• the outdoors are inherently more active than a classroom, so activities that may not seem extremely active (like using natural materials to create a picture) can still be active when done outdoors (particularly if you incorporate walking to the location or other more active components to the lesson)
  • there are many local resources that you can use so you can limit the number of materials, etc. that you need to bring along
  • even if you haven’t planned specifically for an outdoor or alternative environment activity, you can take advantage of good weather or sheltered areas to teach “regular” lessons outside
  • being flexible outdoors can lead to wonderful teachable moments! At Katy’s station, we watched a spider catch and eat a fly. It prompted questions, discussion, and wonder in the participants.

I think a lot of teachers find outdoor and alternate environment education to be daunting because of  safety and organization. As the text highlighted, routines are elemental in a well-planned PE program, and I think that proper planning, and instruction (including well structured and practiced routines) can make alternate learning environments more manageable. Also, recognizing that the use of local areas and resources can be just as, or more, beneficial as a distant trip can relieve pressure and encourage more of this type of lesson!

Movement Journal: Week 4 Elizabeth Greenwood

I have recently come to understand that one of the fundamental and foundational pieces of education is an understanding of one’s students. Thus, pedagogical approaches for the accommodation of the diverse needs and interests of learners is to first understand what those diverse needs and interests are! Entry and exit slips with simple questions are a good way to gauge students’ feelings about PHE, as well as journals or blogs. After you have an understanding of who you are teaching, you can begin to differentiate your lessons to accommodate a diverse student population. I really enjoy stations as a part of my own Physical Education. Stations provide diversity in the learning environment and account for differences between students. Even if there are one or two stations that students enjoy less, a limited amount of time and a variety of stations ensures that all students’ will be catered to.
In the same way as understanding your students feelings about PHE through entry and exit slips, journals, etc. is important, observing your students throughout physical education is important to give them formative assessment, and to find the best ways to provide summative assessment at the end of the learning period. Formative assessment is critical in subjects such as PHE as many students struggle with testing and performance at the level to which they are actually capable. Observation is more likely to provide those performing assessments with an understanding of students’ authentic ability to apply fundamental movement skills in real-life situations. Observation is another way in which educators can glean a better understanding of their students’ needs and interests. Levels of engagement during a lesson can be observed and lessons can then be adjusted to better suit the needs of the students. Thus, reflective and observational assessment of one’s own teaching is incorporated in the PHE experience.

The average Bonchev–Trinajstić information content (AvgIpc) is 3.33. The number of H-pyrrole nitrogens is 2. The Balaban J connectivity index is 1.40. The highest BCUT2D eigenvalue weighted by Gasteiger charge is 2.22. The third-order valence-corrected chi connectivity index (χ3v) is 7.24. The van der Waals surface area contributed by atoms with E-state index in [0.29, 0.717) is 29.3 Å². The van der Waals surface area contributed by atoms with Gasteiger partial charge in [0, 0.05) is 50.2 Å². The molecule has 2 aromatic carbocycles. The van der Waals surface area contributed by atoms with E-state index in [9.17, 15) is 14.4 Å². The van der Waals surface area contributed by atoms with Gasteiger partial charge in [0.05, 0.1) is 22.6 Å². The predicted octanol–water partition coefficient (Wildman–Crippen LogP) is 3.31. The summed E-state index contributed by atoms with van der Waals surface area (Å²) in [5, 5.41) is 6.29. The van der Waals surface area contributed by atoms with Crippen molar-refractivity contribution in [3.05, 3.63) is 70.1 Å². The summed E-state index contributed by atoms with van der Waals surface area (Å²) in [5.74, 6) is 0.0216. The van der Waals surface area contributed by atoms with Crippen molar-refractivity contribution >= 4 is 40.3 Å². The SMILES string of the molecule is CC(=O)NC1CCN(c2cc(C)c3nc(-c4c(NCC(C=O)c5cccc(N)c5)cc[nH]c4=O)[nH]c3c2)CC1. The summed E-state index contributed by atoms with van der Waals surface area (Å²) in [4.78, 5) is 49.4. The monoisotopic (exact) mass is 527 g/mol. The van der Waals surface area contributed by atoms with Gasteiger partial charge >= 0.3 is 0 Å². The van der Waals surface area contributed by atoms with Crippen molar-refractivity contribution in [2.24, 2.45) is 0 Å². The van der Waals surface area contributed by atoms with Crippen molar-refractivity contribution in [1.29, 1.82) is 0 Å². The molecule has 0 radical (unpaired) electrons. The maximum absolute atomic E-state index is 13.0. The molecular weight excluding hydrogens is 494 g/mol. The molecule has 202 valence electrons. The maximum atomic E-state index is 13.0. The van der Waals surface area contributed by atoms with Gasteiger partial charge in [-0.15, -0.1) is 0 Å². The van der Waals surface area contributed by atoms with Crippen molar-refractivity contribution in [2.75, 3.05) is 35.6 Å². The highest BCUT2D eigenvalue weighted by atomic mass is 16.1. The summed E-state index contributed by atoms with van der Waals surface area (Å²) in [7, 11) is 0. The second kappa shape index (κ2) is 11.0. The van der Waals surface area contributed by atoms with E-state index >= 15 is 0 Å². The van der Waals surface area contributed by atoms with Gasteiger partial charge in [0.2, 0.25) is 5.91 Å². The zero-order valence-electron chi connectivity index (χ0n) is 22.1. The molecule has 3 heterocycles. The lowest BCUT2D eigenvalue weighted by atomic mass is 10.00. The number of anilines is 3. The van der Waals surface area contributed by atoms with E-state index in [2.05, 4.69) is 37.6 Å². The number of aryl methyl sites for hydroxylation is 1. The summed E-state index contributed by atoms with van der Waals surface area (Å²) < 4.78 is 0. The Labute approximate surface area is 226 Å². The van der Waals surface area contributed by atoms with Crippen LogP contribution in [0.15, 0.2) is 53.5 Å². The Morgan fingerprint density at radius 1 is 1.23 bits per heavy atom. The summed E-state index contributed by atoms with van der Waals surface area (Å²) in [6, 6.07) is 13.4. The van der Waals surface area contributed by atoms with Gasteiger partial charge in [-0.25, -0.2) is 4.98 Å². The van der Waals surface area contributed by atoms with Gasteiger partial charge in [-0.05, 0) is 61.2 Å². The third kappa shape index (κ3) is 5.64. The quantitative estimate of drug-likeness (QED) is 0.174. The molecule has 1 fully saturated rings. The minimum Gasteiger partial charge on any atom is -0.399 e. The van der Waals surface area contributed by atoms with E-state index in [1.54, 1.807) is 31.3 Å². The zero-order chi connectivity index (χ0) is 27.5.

Movement Journal: Week 2 Elizabeth Greenwood

I am getting more and more excited to teach PE as I am realizing more and more that it isn’t, and shouldn’t be, a space for athletically advantaged students to play dodgeball and run laps. I’m so glad that the Hall of Shame articles focussed on emotional safety as well as physical safety in PE classes. As we have been getting deeper into our coursework, an obvious theme is inquiry and I am thinking more about how to encourage inquiry in PE. I would really like to diversify students’ sense of what physical activity means and work with them to start exploring their understanding of physical and mental wellbeing through inquiry thinking! I’m so happy that the story of PE is changing from the militaristic style physical training to a more wholesome education on health and wellbeing. I was also considering competition in PE, and while I do believe that it is important to instil a sense of friendly competition in kids, I also am glad that there is a shift away from competition being the primary focus of physical education. I was considering dodgeball and how I might modify it away from its “shameful” characteristics, and realized that you can still teach the same skills (accuracy, throwing, etc.) by having a group on one side of the gym throwing balls at objects that are set up on the other side. Each object has assigned points (big = more points, small = less points) and the class as a whole is trying to get as many points as possible. Record how many points you get in each round, and try to beat the group score every time you play! That way you’re challenging your personal best every time.